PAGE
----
Mobility scooters were, of course, originally invented to help people with disabilities or infirmities get around and give them back a measure of independence. However, an entirely new demographic has also taken to driving around on mobility scooters. It seems that some young people have adopted the scooters as a means of getting around town and between villages.
The main advantage of mobility scooters for the young and able-bodied is their affordability. Not only are they much cheaper to buy than a car, they are also far more affordable to run: they’re not directly affected by the rising price of petrol, you don’t have to pay road tax on them and you don’t need a license to drive them.
There’s some debate over whether it’s technically legal to drive a mobility scooter without a disability. Some politicians have even called for the government to introduce clearer guidelines to prevent younger people from driving the vehicles. This seems slightly mean-spirited though. After all, it doesn’t seem like such a bad thing that young people are finding inventive ways to cope in an age of rising transport costs.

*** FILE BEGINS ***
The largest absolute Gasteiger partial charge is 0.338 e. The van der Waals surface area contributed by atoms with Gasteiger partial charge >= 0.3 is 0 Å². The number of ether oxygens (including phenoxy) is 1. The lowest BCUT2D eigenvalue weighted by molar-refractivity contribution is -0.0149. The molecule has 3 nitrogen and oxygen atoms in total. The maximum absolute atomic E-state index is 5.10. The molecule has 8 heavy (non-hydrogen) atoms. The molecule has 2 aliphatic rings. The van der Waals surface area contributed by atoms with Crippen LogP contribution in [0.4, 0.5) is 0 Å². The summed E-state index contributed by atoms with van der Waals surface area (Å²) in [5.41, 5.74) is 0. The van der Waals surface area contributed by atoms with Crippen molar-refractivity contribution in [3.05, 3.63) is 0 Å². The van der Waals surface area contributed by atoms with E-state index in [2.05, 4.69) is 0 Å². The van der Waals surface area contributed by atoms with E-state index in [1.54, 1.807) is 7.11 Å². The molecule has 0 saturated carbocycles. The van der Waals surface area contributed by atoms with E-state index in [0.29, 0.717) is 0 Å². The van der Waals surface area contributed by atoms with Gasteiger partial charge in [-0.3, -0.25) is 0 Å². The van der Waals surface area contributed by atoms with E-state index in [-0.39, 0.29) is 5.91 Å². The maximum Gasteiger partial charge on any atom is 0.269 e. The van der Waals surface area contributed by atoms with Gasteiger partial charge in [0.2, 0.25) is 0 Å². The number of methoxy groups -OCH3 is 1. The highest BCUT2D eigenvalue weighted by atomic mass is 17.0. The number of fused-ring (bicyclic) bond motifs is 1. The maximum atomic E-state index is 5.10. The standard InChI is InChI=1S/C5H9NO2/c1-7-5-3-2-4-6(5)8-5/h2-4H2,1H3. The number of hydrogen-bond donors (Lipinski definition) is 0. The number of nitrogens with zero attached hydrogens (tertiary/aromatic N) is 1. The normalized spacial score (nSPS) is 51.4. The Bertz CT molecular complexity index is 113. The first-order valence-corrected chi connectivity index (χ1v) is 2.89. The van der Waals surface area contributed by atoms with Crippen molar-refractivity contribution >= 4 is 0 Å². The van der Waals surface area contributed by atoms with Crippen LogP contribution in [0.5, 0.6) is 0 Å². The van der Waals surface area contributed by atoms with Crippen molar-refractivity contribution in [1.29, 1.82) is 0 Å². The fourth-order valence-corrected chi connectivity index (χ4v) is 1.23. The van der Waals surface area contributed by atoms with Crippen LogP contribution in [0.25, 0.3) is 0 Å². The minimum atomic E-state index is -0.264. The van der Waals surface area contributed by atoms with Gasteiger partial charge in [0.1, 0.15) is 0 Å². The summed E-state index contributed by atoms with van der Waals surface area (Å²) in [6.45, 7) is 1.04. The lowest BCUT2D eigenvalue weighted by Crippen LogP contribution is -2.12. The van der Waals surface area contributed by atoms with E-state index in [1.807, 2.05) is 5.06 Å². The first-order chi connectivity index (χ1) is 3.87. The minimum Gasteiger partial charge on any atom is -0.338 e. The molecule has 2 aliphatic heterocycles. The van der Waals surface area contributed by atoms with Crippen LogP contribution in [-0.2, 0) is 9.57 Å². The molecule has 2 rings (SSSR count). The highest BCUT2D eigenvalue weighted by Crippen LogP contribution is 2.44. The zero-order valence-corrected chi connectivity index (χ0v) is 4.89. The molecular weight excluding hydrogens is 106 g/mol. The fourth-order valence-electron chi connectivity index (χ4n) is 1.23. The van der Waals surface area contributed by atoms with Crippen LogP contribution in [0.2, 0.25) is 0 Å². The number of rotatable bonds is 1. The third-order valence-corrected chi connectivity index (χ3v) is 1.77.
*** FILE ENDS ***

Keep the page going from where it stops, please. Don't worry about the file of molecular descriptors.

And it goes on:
Of course, it is worth considering how safe it is to let younger (potential more reckless) drivers use mobility scooters. As we discussed in a previous blog entry, mobility scooter-related accidents are on the rise. However, that’s not to say that we need to ban certain demographics from using the vehicles. Mandatory training is another valid solution to the issue.
Wherever you stand on the issue of young people riding mobility scooters, there’s no denying that the culture around the vehicles is changing. More and more people see them as a legitimate means of transportation, which can only lead to more varied designs, wider adoption and greater acceptance of users. That’s a good thing for existing scooter drivers regardless of age!